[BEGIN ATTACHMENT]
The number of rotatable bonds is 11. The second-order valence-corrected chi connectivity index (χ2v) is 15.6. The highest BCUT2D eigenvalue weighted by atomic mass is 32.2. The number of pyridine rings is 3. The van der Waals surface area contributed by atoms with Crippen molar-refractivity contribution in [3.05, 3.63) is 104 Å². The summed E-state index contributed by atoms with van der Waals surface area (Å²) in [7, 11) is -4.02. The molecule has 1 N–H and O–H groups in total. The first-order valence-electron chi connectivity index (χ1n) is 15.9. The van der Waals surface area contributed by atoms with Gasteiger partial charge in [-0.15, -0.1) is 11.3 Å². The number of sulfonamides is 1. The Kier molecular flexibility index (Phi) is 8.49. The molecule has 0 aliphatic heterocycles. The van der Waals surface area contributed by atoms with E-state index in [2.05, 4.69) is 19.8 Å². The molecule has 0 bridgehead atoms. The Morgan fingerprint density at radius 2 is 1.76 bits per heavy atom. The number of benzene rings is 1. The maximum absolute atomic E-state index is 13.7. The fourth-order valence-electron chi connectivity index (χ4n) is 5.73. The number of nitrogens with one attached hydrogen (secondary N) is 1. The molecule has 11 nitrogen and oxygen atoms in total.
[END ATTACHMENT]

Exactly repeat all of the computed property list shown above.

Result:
The number of rotatable bonds is 11. The second-order valence-corrected chi connectivity index (χ2v) is 15.6. The highest BCUT2D eigenvalue weighted by atomic mass is 32.2. The number of pyridine rings is 3. The van der Waals surface area contributed by atoms with Crippen molar-refractivity contribution in [3.05, 3.63) is 104 Å². The summed E-state index contributed by atoms with van der Waals surface area (Å²) in [7, 11) is -4.02. The molecule has 1 N–H and O–H groups in total. The first-order valence-electron chi connectivity index (χ1n) is 15.9. The van der Waals surface area contributed by atoms with Gasteiger partial charge in [-0.15, -0.1) is 11.3 Å². The number of sulfonamides is 1. The Kier molecular flexibility index (Phi) is 8.49. The molecule has 0 aliphatic heterocycles. The van der Waals surface area contributed by atoms with E-state index in [2.05, 4.69) is 19.8 Å². The molecule has 0 bridgehead atoms. The Morgan fingerprint density at radius 2 is 1.76 bits per heavy atom. The number of benzene rings is 1. The maximum absolute atomic E-state index is 13.7. The fourth-order valence-electron chi connectivity index (χ4n) is 5.73. The number of nitrogens with one attached hydrogen (secondary N) is 1. The molecule has 11 nitrogen and oxygen atoms in total.